At the recent Global Feed and Food Congress, held in Bangkok in March 2019, Nutreco’s new CEO laid out his vision for the company, as well as giving attendees an insight into what the future holds for the feed additive industry as a whole.
While Rob Koremans has only been working at Nutreco since August 2018, he has already proved his leadership qualities by refocusing the company’s efforts towards such key goals as sustainability (finalists at the Edie 2019 Sustainability Leaders Awards), innovation (the company spends 15% of its operational profit on R&D), and fighting antimicrobial resistance. He has also spent much of the last nine months assessing the feed and the feed additive industries having previously worked in the pharmaceutical sector. Most recently running the Swiss-based firm Cryo-Save, then as President and CEO of Zentiva (part of the Sanofi-aventis group), and then spending the last 7 years as CEO at Teva Pharmaceutical Industries.
While the pharma and feed industries may seem poles apart, they share much in common, and as such Koremans hopes to bring his know-how to good use in moulding the feed industry of the future.
Consequentially, at a GFFC panel discussion entitled ‘The Future of Feed – Are we Ready?’, he outlined three points of key significance from his unique perspective.
Koremans sees blockchain as a key tool of the future, and while he understands that many in the feed industry may be wary of high-tech solutions, he believes that those who do not utilise it properly will simply fall behind.
Stating that, “You find solutions through artificial intelligence and Big Data that are crucial. And if some people of my generation fail to understand this, they need to start embracing it because it can provide the answers we need while also offering opportunities.”
During the discussion, Koremans further explained how Nutreco, “… has been doing a lot of work developing blockchain.” Freely admitting that, “If you’d have told me this three years ago, I wouldn’t have known what it was.”
However, today, he can see the power of advanced computing, and knows that it will make Nutreco a much more efficient business, particularly in its ability to limit waste.
As he notes, “Some of the waste, reducing that, we take extremely seriously. It’s very much part of what we do. And we try to explain as much as possible to our customers that by applying this approach you can actually do something that is economically very viable. Companies can make good money out of it.”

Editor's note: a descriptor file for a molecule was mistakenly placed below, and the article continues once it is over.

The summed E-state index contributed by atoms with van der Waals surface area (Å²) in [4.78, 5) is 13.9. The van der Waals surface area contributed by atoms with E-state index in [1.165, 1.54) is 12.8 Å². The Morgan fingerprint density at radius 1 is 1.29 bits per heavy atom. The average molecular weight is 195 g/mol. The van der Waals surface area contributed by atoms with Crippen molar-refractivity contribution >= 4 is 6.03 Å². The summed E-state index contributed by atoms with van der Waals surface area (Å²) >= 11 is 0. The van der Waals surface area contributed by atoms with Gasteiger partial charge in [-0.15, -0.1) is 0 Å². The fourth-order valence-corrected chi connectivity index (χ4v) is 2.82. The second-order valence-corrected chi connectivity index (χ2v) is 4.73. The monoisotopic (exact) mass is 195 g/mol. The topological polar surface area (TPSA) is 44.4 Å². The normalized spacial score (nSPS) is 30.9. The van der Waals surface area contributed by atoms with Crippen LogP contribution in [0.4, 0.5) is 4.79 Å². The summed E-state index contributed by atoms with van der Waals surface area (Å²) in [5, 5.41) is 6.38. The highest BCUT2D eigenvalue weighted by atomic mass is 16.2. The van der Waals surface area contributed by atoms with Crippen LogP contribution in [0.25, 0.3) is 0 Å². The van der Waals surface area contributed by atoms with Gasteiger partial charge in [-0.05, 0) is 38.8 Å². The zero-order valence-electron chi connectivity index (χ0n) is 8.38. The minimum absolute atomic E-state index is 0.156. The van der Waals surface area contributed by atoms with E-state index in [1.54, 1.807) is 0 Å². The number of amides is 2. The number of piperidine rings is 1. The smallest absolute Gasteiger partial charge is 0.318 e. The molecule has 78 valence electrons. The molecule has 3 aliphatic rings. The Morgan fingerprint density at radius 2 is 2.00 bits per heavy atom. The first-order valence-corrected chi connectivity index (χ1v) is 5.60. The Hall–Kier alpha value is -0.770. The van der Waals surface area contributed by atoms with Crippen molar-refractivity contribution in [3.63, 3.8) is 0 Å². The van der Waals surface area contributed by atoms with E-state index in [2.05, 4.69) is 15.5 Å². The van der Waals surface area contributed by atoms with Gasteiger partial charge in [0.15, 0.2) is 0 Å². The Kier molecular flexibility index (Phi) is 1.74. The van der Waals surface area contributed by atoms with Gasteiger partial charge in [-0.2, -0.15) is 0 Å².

Koremans also spoke about the great opportunities available to feed and feed additive producers in the developing world. Seeing the perfect storm of opportunity in Africa, South America, and Asia. Population growth in these regions, combined with higher farm incomes and rising standards of living (that leads to increased meat consumption), will create excellent conditions for feed industry growth and expansion.
Additionally, by applying his experience of pricing plans for the Third World in the pharmaceutical industry, Koremans was keen to highlight the disparity between markets in developing and Western economies and believes that a two-tier pricing policy may be the key to success in poorer parts of the world.
As the feed industry journal, Feed Navigator reports, “[Koremans] A veteran of pharmaceuticals, now one of feed’s leading chief executives, believes the feed and food industry should adopt the model employed by his erstwhile industry to balance the costs between the parts of the world that cannot afford to pay a premium, and those that can.”
As Koremans states, “Maybe we should be looking at things like people in the Western world paying more than everyone else around the world. That’s very common in pharmaceutical companies. Medicines are more expensive in Europe and the US than they would be in Africa and parts of Asia.” Adding that, “It’s the only way you can really drive innovation.”
His final takeaway from the discussion, was a warning to the feed producers on the amount of regulation and bureaucracy that the feed industry is coming under.
As he said, “Regulation is something that is going to be crucial, and the more technologies that become available, the more crucial that will be.”
“I’ve seen it in pharmaceuticals. You could make products available that could really help to cure disease. But regulators say that the audience isn’t quite ready for it yet, applying the precautionary principle.”
Unfortunately for Europeans, Koremans thinks that the EU is one of the worst offenders for burdening feed and feed additive manufacturers with unnecessary rules, and believes that the industry needs to fight back to keep the amount of paperwork to a minimum.
As he observes, “If you look at Europe, they seem to be taking a populistic stance, rather than understanding the technologies and their potential. [Instead], let’s get the facts on the table and assess the impact on the people and on the planet [because] I believe Europe is a little too slow. In the US they are getting it slightly better.”
Naturally, only time will tell how accurate Koremans’ advice is, but, given his experience as head of an operation with an annual turnover in excess of €5 billion, it would be unwise to ignore his ideas.
While he is still the new kid on the block in terms of feed and feed additives, the areas that he believes will be most influential to the industry (blockchain, pricing, and regulation) are universal business events. They are the challenges of the future that will influence feed additive suppliers just as much as drug manufacturers.
You have been warned.